An investigation by the diocese found that the priest had been incorrectly performing thousands of baptisms.
Editor's note: This article was originally published on February 16, 2022.
A Catholic priest resigned after an investigation found that he used one wrong word for more than 20 years while performing baptisms. The church also declared that all the baptisms performed by the priest, Father Andres Arango, have been declared void because he used the words "We" instead of "I." The decision was announced by Bishop Thomas Olmsted of the Diocese of Phoenix. The church's investigation found that Father Arango would say, "We baptize you in the name of the Father, and of the Son, and of the Holy Spirit." Olmsted clarified that he was supposed to say "I baptize" and not "We baptize," reported CNN. The pastor apologized for using the 'wrong formula.'
Arango resigned as pastor of the St. Gregory Parish in Phoenix on February 1, 2022. "The issue with using 'We' is that it is not the community that baptizes a person, rather, it is Christ, and Him alone, who presides at all of the sacraments, and so it is Christ Jesus who baptizes," wrote Olmsted to parishioners last month. "This determination was made after careful study by diocesan officials and through consultation with the Congregation for the Doctrine of the Faith in Rome," read the statement.
Baptism is considered the first of the sacraments and the church confirmed that some people will need to repeat other sacraments. There are seven sacraments in the Catholic church, according to the United States Conference of Catholic Bishops: baptism, confirmation, Eucharist, reconciliation, anointing the sick, marriage, and holy orders. "Through the Sacraments, God shares his holiness with us so that we, in turn, can make the world holier," reads a statement on the website about sacraments. Olmsted confirmed that people will have to be baptized again as the Vatican's Congregation for the Doctrine of the Faith in 2020 states that when baptism is conferred with the formula "We baptize," it is invalid. He had baptized people in Phoenix and at his previous parishes in Brazil and San Diego, reported The New York Times.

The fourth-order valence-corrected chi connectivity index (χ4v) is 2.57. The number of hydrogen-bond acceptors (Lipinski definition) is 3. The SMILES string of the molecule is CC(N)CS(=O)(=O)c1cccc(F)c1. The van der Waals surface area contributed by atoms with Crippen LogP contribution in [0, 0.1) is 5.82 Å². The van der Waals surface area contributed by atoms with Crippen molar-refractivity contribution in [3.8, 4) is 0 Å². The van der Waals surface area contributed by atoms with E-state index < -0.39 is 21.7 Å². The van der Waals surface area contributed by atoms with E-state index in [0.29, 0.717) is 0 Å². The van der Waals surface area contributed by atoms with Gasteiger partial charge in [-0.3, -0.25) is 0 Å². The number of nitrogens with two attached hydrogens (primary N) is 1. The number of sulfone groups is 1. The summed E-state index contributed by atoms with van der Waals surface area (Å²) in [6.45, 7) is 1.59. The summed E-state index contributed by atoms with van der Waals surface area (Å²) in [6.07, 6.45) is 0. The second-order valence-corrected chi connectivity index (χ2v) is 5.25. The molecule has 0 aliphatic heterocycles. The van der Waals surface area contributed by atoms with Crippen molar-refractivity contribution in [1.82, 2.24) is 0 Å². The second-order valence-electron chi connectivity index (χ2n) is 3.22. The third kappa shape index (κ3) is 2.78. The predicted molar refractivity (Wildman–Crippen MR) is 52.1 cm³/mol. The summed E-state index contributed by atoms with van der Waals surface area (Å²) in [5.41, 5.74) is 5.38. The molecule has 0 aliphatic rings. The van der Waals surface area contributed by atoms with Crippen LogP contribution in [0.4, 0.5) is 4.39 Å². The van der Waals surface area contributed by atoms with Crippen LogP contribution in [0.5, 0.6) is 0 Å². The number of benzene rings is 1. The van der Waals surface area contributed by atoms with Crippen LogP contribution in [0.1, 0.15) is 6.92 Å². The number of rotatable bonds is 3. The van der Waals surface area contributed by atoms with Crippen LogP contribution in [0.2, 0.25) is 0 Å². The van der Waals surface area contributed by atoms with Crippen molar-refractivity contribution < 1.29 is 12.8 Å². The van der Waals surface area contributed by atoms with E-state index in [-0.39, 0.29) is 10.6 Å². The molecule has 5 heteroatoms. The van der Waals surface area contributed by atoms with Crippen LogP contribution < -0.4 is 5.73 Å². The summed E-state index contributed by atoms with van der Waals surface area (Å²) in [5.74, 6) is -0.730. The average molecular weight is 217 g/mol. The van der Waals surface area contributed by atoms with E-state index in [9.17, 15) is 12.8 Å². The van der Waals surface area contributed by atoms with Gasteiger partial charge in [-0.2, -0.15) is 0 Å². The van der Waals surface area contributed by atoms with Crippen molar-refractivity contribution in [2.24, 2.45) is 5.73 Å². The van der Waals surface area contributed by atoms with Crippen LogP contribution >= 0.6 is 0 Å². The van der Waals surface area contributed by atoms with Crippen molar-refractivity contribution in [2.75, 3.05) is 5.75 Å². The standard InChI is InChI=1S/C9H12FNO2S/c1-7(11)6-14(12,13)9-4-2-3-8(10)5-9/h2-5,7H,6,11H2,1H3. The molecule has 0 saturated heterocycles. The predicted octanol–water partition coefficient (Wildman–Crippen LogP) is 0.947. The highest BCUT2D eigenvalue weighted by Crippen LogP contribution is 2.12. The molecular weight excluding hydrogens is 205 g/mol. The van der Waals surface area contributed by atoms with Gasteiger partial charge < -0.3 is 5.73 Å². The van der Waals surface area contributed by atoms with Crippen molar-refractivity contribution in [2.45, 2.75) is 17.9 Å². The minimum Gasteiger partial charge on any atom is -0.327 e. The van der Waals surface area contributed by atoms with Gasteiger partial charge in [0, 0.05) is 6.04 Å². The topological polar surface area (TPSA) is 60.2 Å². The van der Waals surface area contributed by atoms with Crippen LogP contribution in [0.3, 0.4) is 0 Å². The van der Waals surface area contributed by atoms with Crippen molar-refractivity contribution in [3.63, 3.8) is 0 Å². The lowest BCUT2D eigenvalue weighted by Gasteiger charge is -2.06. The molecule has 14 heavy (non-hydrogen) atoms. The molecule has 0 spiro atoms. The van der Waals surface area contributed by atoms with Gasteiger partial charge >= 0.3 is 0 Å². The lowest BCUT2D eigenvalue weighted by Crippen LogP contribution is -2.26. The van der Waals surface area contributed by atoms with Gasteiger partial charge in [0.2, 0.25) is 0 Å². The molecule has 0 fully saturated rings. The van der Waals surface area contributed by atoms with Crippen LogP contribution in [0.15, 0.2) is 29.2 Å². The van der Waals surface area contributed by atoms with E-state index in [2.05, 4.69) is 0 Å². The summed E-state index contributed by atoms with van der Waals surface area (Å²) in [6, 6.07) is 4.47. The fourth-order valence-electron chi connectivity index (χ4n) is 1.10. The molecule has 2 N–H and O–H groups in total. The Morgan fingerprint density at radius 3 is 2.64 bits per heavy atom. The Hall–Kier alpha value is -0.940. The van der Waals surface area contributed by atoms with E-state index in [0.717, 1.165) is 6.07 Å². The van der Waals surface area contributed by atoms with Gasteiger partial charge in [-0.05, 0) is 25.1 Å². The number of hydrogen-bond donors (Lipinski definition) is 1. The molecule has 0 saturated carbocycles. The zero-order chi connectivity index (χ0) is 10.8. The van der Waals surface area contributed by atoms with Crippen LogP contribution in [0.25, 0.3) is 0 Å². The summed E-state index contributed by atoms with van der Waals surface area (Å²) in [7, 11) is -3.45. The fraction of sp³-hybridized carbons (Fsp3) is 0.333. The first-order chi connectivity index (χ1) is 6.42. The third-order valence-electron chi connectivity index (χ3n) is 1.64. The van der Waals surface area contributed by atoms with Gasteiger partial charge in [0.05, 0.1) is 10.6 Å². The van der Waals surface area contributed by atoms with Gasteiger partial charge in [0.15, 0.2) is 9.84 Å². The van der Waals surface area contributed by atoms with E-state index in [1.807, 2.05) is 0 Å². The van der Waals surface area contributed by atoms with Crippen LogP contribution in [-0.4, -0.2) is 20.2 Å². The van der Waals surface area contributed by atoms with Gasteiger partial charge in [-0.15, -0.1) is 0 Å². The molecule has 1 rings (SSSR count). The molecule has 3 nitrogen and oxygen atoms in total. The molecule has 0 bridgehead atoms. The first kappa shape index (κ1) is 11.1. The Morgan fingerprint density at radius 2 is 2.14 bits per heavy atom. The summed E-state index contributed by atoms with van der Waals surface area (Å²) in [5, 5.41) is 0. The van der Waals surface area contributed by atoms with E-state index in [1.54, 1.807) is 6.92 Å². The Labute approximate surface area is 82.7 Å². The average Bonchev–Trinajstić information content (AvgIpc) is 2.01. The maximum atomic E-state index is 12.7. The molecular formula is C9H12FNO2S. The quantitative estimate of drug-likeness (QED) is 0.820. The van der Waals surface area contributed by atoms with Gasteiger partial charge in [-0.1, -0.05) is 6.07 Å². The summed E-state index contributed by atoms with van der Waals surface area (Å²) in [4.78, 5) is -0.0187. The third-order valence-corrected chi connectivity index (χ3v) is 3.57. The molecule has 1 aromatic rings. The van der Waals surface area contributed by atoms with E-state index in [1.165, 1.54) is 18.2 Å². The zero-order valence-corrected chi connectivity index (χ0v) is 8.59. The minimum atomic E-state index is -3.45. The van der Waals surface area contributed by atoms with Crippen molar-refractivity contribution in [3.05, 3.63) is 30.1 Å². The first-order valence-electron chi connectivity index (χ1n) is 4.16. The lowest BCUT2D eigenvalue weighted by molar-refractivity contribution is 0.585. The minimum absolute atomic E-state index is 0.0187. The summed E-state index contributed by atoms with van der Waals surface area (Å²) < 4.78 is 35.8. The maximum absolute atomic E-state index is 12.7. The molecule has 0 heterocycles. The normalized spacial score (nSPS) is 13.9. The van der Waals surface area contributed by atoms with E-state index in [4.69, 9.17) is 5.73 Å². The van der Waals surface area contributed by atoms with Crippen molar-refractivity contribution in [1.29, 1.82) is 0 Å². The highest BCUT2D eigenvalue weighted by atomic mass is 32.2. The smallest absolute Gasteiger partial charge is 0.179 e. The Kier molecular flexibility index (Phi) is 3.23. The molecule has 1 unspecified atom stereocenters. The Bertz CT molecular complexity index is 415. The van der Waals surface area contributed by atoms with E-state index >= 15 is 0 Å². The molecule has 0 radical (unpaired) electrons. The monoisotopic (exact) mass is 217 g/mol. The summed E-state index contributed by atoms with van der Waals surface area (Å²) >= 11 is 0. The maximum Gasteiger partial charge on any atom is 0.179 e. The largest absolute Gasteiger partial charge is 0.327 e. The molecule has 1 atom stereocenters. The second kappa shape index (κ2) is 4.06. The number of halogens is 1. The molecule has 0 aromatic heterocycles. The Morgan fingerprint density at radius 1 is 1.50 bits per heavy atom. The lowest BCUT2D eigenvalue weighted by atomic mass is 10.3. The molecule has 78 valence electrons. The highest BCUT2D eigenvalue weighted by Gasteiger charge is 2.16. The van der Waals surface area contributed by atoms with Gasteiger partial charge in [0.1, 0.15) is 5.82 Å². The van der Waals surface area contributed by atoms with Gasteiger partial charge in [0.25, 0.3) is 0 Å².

"It saddens me to learn that I have performed invalid baptisms throughout my ministry as a priest by regularly using an incorrect formula," said Arango in a message posted on the diocese's website. "I deeply regret my error and how this has affected numerous people in your parish and elsewhere," Arango added. While Arango has resigned over the issue, Olmsted said it was an inadvertent mistake by the pastor and he didn't mean any harm. "I too am sincerely sorry that this error has resulted in disruption to the sacramental lives of a number of the faithful. This is why I pledge to take every step necessary to remedy the situation for everyone impacted," said Olmsted.
Arango, who began his career in Brazil in 1995, will continue as a priest and spend his time helping those who had invalid baptisms. The diocese has set up a separate website to help all those who are believed to have been conferred with an invalid baptism. The diocese also clarified that baptisms performed by Arango after June 17, 2021, are valid. Katie Burke, the diocese's spokesperson said some new baptisms have already taken place. Father Arango “remains a priest in good standing,” said Burke. “His voluntary resignation allows him to dedicate his full-time ministry to helping and healing the families who were affected by this error."
"I ask that you join me in praying for Father Andres and for all of those who are going to be impacted by this unfortunate situation. I pledge to work diligently and swiftly to bring peace to those who have been affected," wrote Olmsted.